The effects of a long-term treatment of autogenic drainage (AD) and the active cycle of breathing techniques (ACBT) were evaluated in patients with chronic obstructive pulmonary disease (COPD).
Thirty clinically stable male COPD patients were randomly assigned to AD or the ACBT treatment for a 20-day treatment period. Patients were assessed through pulmonary function tests, arterial blood gases, a 6-minute walking test, and a modified Borg Scale before, and immediately after the walking test.
Autogenic drainage improved forced vital capacity, forced expiratory volume in 1 second, peak expiratory flow rate, forced expiratory volume from 25 to 75%, chronic hypercapnia, arterial oxygenation, exercise performance, and dyspnea perception during exercise. The ACBT increased forced vital capacity, peak expiratory flow rate, arterial oxygenation and exercise performance. Peak expiratory flow rate increased in AD more than in ACBT. In AD treatment, the increase in oxygen saturation was significantly higher than in ACBT treatment. Chronic hypercapnia improved significantly in AD treatment than in ACBT. No differences were found in other lung function parameters.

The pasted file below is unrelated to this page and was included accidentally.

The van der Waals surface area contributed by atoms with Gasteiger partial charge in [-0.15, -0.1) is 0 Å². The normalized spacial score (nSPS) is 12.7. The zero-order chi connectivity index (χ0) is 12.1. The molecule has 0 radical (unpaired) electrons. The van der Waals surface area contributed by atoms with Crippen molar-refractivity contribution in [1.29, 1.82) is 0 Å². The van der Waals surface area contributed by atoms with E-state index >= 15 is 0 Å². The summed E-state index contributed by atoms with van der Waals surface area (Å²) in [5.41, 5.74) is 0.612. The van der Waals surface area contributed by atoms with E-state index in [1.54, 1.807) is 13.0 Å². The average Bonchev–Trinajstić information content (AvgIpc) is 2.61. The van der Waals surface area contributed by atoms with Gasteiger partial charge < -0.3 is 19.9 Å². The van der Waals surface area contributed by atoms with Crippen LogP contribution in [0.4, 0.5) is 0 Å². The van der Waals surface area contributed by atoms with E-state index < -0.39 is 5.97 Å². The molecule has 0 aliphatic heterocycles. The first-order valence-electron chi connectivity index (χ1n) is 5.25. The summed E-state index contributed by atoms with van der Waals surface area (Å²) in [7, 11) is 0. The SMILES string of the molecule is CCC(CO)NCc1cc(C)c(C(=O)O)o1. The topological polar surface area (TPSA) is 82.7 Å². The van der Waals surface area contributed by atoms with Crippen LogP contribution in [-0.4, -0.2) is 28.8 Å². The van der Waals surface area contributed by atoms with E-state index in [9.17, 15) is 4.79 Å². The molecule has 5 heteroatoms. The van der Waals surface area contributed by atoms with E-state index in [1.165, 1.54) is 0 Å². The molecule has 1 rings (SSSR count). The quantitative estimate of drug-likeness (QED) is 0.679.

Autogenic drainage is as effective as the ACBT in cleaning secretions and improving lung functions. These techniques can be used in stable COPD patients according to the patients' and the physiotherapists' preferences.